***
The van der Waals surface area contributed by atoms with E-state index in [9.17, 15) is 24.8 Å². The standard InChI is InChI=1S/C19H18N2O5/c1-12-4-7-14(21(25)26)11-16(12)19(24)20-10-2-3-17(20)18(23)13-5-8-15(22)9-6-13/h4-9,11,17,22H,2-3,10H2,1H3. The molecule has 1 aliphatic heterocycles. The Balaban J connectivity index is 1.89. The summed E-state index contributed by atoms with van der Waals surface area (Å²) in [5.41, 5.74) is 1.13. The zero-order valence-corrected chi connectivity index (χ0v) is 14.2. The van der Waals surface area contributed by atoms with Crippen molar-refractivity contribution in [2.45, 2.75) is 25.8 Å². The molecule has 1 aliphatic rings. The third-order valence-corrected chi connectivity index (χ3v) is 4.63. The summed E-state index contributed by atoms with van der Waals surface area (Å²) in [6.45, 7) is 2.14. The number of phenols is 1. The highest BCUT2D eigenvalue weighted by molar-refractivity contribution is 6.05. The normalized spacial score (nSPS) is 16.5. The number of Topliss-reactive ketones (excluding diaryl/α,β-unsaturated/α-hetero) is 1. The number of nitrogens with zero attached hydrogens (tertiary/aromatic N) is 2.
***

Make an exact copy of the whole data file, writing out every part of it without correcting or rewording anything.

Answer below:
The van der Waals surface area contributed by atoms with E-state index in [9.17, 15) is 24.8 Å². The standard InChI is InChI=1S/C19H18N2O5/c1-12-4-7-14(21(25)26)11-16(12)19(24)20-10-2-3-17(20)18(23)13-5-8-15(22)9-6-13/h4-9,11,17,22H,2-3,10H2,1H3. The molecule has 1 aliphatic heterocycles. The Balaban J connectivity index is 1.89. The summed E-state index contributed by atoms with van der Waals surface area (Å²) in [5.41, 5.74) is 1.13. The zero-order valence-corrected chi connectivity index (χ0v) is 14.2. The van der Waals surface area contributed by atoms with Crippen molar-refractivity contribution in [2.45, 2.75) is 25.8 Å². The molecule has 1 aliphatic rings. The third-order valence-corrected chi connectivity index (χ3v) is 4.63. The summed E-state index contributed by atoms with van der Waals surface area (Å²) in [6.45, 7) is 2.14. The number of phenols is 1. The highest BCUT2D eigenvalue weighted by molar-refractivity contribution is 6.05. The normalized spacial score (nSPS) is 16.5. The number of Topliss-reactive ketones (excluding diaryl/α,β-unsaturated/α-hetero) is 1. The number of nitrogens with zero attached hydrogens (tertiary/aromatic N) is 2.